We're happy to be borrowing the title for this blog post from Barbara Brenner of Breast Cancer Action (BCA). She was referring to the unfathomable partnership between KFC and the Susan G. Komen Foundation this past spring called "Buckets for the Cure," whereby money was raised to "spread breast cancer awareness and educational messaging." Seriously?
In order to "fight" cancer, we should buy buckets of fried, hormone- and antibiotic-ridden chickens, often inhumanely-raised, and then eat it? What could possibly be the "educational" message in this? Even though there's much resistance and debate as to the relationship between diet and health, we think most people will agree that this kind of bottom-of-the-food-chain fast food is not good for our bodies, and least of all when one has cancer.
Barbara Brenner rightly calls this partnership an example of the "pinkwashing" that is running rampant right now. This occurs "when a company purports to care about breast cancer by promoting a pink-ribboned product, but manufactures products that are linked to the disease." (Including, often times, the very product with the pink ribbon on it!) "Make no mistake," Brenner adds, "every pink bucket purchase will do more to benefit KFC's bottom line than it will to cure breast cancer."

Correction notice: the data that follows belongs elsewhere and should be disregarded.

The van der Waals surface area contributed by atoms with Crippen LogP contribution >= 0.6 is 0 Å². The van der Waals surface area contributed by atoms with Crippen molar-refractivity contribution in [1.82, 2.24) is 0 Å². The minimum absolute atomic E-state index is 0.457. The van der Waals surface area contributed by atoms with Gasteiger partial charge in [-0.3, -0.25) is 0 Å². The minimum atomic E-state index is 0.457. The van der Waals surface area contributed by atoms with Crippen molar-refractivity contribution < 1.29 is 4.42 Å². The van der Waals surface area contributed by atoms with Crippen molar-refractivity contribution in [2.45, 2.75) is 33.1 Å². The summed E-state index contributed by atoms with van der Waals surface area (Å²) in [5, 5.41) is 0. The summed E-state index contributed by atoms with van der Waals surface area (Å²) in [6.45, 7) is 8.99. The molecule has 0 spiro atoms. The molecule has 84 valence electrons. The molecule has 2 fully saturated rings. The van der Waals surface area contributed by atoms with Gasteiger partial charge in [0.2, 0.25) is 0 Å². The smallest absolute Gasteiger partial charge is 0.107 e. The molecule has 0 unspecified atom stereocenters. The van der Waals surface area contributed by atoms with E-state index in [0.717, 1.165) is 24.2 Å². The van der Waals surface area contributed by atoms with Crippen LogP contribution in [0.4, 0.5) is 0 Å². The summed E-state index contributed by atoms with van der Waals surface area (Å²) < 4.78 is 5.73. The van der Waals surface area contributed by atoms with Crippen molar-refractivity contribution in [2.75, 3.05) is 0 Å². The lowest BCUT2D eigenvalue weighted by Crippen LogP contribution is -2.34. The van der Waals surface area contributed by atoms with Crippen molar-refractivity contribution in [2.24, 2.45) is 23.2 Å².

For more information on this topic, check out this great two-part article entitled "Cluck for the Cure," which includes a description of a probable human carcinogen in this "cancer-fighting" food:
And remember, everything you put on or in or near your body is either helping your body, or it's helping cancer. We say "Cluck that!" to this partnership, and others like it!